Woe is Journalism: Newsweek is ‘Worth’ Less Than a Latte while Plagiarism is Alive and Kicking

It is never a good thing for journalists to hear that a magazine that once generated $30 million in revenues three years ago was sold for maybe a buck.  But at least Newsweek was saved, and that it was, when the Washington Post Company yesterday agreed to sell Newsweek (saddled with tens of millions of dollars in debts and market share losses) to Sidney Harmon, the 91-year-old founder of audio behemoth Harmon Industries and a well-heeled philanthropist.  What was once a highly respected weekly, Newsweek is going through a serious media identity crisis despite the fact that it employs great writers and it even has a web site that is updated multiple times a day despite the “week” in its name.  Back to great writers: does it really matter anymore? (Yes).

More disturbing than the Newsweek “development” is an Aug 1 article in the New York Times titled: “Plagiarism Lines Blur for Students in the Digital Age.” To summarize: many students think it’s OK to lift passages from Web sites, wrap some original sentences around it, and call it a term paper.  If there’s a really great paragraph on Wikipedia and there’s no author and you couldn’t have said it any better, why not just copy and paste?  Only 29 percent of students consider it “seriously cheating” to do this, according to one study quoted in the NY Times article.  In the article, Teresa Fishman, who heads up the  Center for Academic Integrity at Clemson University, said: “Now we have a whole generation of students who’ve grown up with information that just seems to be hanging out there in cyberspace and doesn’t seem to have an author. It’s possible to believe this information is just out there for anyone to take.” And some of these students, who still want to be journalists despite the fire sales going on for big-branded magazines, perpetuate the mindset.  Just today, it was reported that an article from the NY Daily News was lifted from the Daily Mail of the UK.  The Daily News admitted to an “inadvertent admission of credit” in reporting on Kate Winslet’s divorce to Sam Mendes (really, why do you need to plagiarize a story on this?).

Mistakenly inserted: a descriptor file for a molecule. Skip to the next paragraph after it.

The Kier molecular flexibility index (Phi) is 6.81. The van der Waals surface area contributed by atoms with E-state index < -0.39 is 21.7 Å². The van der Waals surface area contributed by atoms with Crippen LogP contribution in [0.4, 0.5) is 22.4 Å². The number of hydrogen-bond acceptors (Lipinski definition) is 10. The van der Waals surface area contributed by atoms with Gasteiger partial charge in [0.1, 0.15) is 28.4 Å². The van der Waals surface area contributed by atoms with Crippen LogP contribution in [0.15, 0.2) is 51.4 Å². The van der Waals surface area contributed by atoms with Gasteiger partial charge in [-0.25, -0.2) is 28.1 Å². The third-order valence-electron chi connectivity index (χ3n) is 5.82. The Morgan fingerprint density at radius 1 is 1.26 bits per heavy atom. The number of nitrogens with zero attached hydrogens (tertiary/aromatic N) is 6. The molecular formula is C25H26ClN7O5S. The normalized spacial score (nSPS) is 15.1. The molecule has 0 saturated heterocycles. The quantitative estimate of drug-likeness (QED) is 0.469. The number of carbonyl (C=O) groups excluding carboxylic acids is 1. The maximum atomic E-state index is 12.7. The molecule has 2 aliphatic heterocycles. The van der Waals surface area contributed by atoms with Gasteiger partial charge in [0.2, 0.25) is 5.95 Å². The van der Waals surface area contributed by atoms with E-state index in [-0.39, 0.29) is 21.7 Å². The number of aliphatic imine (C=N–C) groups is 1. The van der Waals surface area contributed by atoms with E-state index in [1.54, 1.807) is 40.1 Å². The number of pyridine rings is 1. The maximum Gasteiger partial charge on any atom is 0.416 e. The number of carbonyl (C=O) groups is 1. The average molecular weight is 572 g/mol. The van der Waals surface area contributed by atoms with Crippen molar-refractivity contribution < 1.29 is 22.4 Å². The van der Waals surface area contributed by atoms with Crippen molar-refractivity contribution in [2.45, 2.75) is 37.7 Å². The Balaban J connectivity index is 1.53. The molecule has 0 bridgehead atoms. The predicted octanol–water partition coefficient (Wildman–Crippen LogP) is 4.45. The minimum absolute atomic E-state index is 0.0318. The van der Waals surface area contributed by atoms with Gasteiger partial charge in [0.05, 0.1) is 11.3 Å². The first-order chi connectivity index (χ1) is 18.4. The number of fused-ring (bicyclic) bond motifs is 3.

In the PR world, there is disagreement about whether a press release is fair game to reporters. Can you lift a paragraph from a press release, not source it, and package it, byline and all, as a news story? Most PR professionals not only say “yes,” but “yes, please do!”  Generally, it is an accepted practice among lazier journalists to do just that: go shopping in the press release for well-written sentences as a short cut to crafting a good piece of journalism.  There remains a crop of journalists out there who know better and do better, and it is this crop that PR needs to support, foster and build relationships with. They understand good reporting, will be fair and accurate, and make you and your company look good. That is, if you are good.

What do you think: Press releases fair game for journalists to cut and paste?

-Diane Schwartz

  • Deborah Kallgren

    As a former reporter and now PR/PAO, I’ve had reporters lift entire news releases for more than 20 years. In fact, I could direct you to a TV station website that yesterday copied and pasted my entire news release. It’s great to show the boss, but irritating as Hell. One could argue that my news releases are newsier than the average fluff piece. But back to the question: Are they fair game? I don’t think they should be. If I were the reporter, I wouldn’t cut and paste. But the practice is so pervasive, I doubt it will stop. That is, until PR practitioners start writing such bad news releases that reporters are forced to rewrite.